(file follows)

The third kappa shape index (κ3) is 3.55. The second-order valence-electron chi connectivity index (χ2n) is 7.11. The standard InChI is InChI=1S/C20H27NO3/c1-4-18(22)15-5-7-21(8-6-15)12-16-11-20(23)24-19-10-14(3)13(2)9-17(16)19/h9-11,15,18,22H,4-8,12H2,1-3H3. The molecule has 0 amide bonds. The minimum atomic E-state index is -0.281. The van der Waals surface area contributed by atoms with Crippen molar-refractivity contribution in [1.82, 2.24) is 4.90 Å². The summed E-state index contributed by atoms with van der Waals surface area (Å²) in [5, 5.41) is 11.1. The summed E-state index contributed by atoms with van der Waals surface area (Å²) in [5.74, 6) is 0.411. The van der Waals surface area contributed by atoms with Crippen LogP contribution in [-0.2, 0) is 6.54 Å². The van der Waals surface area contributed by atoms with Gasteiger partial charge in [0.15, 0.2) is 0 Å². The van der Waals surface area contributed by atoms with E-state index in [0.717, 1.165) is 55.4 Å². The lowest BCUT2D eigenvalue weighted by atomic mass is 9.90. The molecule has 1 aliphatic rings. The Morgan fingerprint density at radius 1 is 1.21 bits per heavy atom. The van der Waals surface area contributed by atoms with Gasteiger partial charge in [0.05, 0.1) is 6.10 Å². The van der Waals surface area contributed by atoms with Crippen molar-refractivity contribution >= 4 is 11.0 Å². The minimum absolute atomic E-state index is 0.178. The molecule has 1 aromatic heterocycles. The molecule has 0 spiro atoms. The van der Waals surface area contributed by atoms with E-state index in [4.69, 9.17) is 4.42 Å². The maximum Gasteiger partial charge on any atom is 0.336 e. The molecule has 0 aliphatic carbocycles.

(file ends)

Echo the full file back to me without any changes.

The third kappa shape index (κ3) is 3.55. The second-order valence-electron chi connectivity index (χ2n) is 7.11. The standard InChI is InChI=1S/C20H27NO3/c1-4-18(22)15-5-7-21(8-6-15)12-16-11-20(23)24-19-10-14(3)13(2)9-17(16)19/h9-11,15,18,22H,4-8,12H2,1-3H3. The molecule has 0 amide bonds. The minimum atomic E-state index is -0.281. The van der Waals surface area contributed by atoms with Crippen molar-refractivity contribution in [1.82, 2.24) is 4.90 Å². The summed E-state index contributed by atoms with van der Waals surface area (Å²) in [5, 5.41) is 11.1. The summed E-state index contributed by atoms with van der Waals surface area (Å²) in [5.74, 6) is 0.411. The van der Waals surface area contributed by atoms with Crippen LogP contribution in [-0.2, 0) is 6.54 Å². The van der Waals surface area contributed by atoms with Gasteiger partial charge in [0.15, 0.2) is 0 Å². The van der Waals surface area contributed by atoms with E-state index in [0.717, 1.165) is 55.4 Å². The lowest BCUT2D eigenvalue weighted by atomic mass is 9.90. The molecule has 1 aliphatic rings. The Morgan fingerprint density at radius 1 is 1.21 bits per heavy atom. The van der Waals surface area contributed by atoms with Gasteiger partial charge in [0.05, 0.1) is 6.10 Å². The van der Waals surface area contributed by atoms with Crippen molar-refractivity contribution >= 4 is 11.0 Å². The minimum absolute atomic E-state index is 0.178. The molecule has 1 aromatic heterocycles. The molecule has 0 spiro atoms. The van der Waals surface area contributed by atoms with E-state index in [4.69, 9.17) is 4.42 Å². The maximum Gasteiger partial charge on any atom is 0.336 e. The molecule has 0 aliphatic carbocycles.